At times this whole show felt like a put-up job. I think four of the questions were hostile to Martyn. The host questioned whether Martyn was just raising the Israel Folau issue (Israel was sacked from playing rugby after a Biblical post on Facebook that stated homosexuals were destined for Hell) as an attempt to increase the ACL’s membership, he also challenged Martyn’s figures on transgender. These are legitimate questions – the problem is that he made no similar challenges on the rest of the panel. He stated that Rugby Australia officials were not there to defend themselves – but permitted a series of attacks on Folau, who also wasn’t there to defend himself. He told Martyn ‘you’ve had plenty time, make it quick’ which again would have been fair enough if it were not for the fact that it was four (five?) against one and most of the questions were directed against him.
The audience seemed far more diverse than the panel (something noted by the Twitterati – some of whom objected that such people were even there). One young man made the telling statement “if you express your faith, then you will be met with severe career ending consequences”. This show was ample evidence of that.
Adapted from a report in The Australian Presbyterian by David Robertson
Another brilliant expose on Christianity by Prof. John Lennox titled The Logic of Christianity. He explains Christ’s birth and life as one of historical truth. Prof. John Lennox is a Professor of Mathematics at Oxford University and an internationally renowned speaker and author of numerous books on the interface of science, philosophy, and religion.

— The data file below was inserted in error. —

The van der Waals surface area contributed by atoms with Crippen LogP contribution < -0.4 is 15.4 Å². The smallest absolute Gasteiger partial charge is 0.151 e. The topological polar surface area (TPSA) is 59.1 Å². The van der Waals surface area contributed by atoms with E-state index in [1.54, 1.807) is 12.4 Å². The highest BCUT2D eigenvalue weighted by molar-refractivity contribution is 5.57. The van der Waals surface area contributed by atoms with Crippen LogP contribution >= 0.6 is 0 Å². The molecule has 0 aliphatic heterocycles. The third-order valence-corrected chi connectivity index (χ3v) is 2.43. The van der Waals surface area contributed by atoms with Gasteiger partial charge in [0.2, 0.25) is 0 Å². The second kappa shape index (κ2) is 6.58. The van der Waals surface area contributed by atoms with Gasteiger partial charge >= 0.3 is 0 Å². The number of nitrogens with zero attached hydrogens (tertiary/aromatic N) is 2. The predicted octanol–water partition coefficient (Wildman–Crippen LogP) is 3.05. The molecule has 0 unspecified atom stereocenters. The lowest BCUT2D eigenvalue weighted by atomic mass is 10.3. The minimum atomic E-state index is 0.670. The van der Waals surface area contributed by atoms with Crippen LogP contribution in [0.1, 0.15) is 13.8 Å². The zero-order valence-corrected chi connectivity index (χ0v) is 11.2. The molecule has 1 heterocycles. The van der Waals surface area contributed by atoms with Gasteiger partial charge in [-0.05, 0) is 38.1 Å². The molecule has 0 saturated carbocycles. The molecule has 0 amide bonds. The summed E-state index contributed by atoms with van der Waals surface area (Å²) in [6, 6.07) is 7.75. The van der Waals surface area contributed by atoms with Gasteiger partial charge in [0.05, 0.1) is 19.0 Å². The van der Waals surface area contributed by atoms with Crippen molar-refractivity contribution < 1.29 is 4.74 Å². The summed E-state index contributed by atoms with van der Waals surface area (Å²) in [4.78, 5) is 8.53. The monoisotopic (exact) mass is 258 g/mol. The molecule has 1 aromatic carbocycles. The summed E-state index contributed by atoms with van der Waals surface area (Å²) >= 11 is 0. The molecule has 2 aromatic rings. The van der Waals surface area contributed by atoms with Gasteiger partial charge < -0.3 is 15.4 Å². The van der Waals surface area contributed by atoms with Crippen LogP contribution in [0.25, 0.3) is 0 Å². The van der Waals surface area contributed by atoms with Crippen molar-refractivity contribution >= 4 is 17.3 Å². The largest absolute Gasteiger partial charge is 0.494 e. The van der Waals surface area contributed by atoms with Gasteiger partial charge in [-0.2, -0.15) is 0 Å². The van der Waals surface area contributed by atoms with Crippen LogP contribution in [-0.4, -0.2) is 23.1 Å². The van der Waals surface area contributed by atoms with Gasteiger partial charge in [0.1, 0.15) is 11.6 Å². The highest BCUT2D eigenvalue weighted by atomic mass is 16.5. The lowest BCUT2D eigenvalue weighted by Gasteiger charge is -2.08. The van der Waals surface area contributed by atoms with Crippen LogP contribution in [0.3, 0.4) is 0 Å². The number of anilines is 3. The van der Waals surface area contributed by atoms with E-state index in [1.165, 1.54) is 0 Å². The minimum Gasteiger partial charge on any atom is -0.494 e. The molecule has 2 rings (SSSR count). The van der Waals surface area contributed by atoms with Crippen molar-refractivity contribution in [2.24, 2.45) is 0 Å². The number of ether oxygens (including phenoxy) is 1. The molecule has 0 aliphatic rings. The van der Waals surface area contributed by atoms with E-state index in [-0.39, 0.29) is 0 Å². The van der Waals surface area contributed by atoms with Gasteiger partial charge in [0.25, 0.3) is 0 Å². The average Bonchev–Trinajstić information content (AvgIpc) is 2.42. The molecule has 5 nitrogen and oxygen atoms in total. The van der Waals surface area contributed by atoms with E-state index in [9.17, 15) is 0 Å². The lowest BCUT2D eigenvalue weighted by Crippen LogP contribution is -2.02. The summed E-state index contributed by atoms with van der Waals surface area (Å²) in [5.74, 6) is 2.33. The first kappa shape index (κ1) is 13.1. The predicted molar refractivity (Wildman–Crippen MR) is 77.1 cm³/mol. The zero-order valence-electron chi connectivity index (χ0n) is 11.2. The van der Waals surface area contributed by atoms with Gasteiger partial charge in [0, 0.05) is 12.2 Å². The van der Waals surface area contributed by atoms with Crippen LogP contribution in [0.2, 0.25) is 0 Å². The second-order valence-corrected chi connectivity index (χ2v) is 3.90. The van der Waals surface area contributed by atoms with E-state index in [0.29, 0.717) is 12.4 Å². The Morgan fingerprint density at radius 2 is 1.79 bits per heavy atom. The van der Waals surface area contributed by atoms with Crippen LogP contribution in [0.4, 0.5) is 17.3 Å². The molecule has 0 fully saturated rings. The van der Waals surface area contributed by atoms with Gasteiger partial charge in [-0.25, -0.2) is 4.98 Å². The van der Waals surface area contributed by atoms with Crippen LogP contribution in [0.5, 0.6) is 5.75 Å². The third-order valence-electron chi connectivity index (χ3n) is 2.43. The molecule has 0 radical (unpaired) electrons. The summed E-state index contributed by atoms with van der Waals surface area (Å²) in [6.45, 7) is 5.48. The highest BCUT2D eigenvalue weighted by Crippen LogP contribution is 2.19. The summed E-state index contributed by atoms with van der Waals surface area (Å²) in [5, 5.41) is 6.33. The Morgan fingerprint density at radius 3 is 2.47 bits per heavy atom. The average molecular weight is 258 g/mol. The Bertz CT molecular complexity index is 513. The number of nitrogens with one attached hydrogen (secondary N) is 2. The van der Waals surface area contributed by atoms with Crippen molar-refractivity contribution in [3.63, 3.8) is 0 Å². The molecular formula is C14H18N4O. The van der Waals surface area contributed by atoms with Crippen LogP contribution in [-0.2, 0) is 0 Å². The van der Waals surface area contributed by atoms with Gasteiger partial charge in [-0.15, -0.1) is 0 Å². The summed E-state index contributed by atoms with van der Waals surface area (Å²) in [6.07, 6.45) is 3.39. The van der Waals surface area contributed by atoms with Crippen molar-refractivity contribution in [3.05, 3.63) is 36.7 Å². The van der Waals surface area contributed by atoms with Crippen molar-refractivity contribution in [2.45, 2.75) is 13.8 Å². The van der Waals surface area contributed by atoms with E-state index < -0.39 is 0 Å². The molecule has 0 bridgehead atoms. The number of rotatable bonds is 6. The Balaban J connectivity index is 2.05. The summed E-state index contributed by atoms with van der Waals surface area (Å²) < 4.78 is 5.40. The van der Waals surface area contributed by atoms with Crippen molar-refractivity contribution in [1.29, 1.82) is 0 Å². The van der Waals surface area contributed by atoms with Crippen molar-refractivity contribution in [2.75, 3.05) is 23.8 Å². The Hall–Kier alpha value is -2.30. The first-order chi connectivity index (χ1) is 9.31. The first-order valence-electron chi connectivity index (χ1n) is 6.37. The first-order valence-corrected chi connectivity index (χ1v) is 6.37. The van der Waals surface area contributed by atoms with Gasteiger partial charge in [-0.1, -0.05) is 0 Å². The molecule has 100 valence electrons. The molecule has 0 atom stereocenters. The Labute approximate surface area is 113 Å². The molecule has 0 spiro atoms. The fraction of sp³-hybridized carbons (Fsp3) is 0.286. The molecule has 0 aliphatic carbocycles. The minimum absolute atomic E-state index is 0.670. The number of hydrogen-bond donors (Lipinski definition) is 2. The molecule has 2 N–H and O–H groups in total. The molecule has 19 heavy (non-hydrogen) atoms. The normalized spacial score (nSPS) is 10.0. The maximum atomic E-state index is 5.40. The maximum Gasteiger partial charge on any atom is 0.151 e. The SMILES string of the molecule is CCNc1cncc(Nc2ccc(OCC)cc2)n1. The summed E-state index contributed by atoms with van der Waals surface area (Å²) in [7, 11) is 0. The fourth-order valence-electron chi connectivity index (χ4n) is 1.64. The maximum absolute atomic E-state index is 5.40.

A must watch for Christians and non-Christians alike. Both will be enlightened and hopefully as a result will be better people with hope for the future.
Atheist evangelist Richard Dawkins is on the crusade again with his latest book Outgrowing God1 to win more converts to his religion of atheism. His book was released in September, published by Random House Books.
CMI has produced an excellent review of this book. I suggest you go to their website http://www.creation.com to see it, in its entirety. The following is an abbreviated version.
As a teenager, Dawkins de-converted from (nominal) Christianity to atheism since he was unsure as to which god was the right god out of hundreds or even thousands of candidates.